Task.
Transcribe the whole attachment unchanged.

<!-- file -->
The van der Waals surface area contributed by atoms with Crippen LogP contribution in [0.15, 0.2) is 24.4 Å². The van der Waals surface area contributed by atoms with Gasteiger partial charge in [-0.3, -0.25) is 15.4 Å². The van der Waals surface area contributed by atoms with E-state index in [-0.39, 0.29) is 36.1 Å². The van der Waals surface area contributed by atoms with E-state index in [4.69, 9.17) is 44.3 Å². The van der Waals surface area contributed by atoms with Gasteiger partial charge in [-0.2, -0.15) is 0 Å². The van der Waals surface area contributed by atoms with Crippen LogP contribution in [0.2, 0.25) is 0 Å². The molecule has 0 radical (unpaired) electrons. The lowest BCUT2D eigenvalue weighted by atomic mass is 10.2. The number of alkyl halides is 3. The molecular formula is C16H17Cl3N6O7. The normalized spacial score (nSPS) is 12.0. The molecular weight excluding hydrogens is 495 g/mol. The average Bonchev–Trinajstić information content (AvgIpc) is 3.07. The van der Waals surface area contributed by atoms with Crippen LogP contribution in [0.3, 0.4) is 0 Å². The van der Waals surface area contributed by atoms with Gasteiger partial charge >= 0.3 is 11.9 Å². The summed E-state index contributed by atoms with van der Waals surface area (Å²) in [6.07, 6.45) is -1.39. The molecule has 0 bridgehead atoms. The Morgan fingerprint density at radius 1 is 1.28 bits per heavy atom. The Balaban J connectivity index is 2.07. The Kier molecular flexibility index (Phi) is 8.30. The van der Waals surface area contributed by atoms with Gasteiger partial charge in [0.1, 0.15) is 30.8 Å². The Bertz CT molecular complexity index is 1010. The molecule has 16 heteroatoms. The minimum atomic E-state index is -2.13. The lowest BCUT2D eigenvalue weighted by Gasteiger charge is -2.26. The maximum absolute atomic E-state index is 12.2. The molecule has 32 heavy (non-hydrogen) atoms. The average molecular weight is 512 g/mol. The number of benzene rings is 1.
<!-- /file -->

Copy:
The van der Waals surface area contributed by atoms with Crippen LogP contribution in [0.15, 0.2) is 24.4 Å². The van der Waals surface area contributed by atoms with Gasteiger partial charge in [-0.3, -0.25) is 15.4 Å². The van der Waals surface area contributed by atoms with E-state index in [-0.39, 0.29) is 36.1 Å². The van der Waals surface area contributed by atoms with E-state index in [4.69, 9.17) is 44.3 Å². The van der Waals surface area contributed by atoms with Gasteiger partial charge in [-0.2, -0.15) is 0 Å². The van der Waals surface area contributed by atoms with Crippen LogP contribution in [0.2, 0.25) is 0 Å². The molecule has 0 radical (unpaired) electrons. The lowest BCUT2D eigenvalue weighted by atomic mass is 10.2. The number of alkyl halides is 3. The molecular formula is C16H17Cl3N6O7. The normalized spacial score (nSPS) is 12.0. The molecular weight excluding hydrogens is 495 g/mol. The average Bonchev–Trinajstić information content (AvgIpc) is 3.07. The van der Waals surface area contributed by atoms with Crippen LogP contribution in [0.3, 0.4) is 0 Å². The van der Waals surface area contributed by atoms with Gasteiger partial charge >= 0.3 is 11.9 Å². The summed E-state index contributed by atoms with van der Waals surface area (Å²) in [6.07, 6.45) is -1.39. The molecule has 0 bridgehead atoms. The Morgan fingerprint density at radius 1 is 1.28 bits per heavy atom. The Balaban J connectivity index is 2.07. The Kier molecular flexibility index (Phi) is 8.30. The van der Waals surface area contributed by atoms with Gasteiger partial charge in [0.1, 0.15) is 30.8 Å². The Bertz CT molecular complexity index is 1010. The molecule has 16 heteroatoms. The minimum atomic E-state index is -2.13. The lowest BCUT2D eigenvalue weighted by Gasteiger charge is -2.26. The maximum absolute atomic E-state index is 12.2. The molecule has 32 heavy (non-hydrogen) atoms. The average molecular weight is 512 g/mol. The number of benzene rings is 1.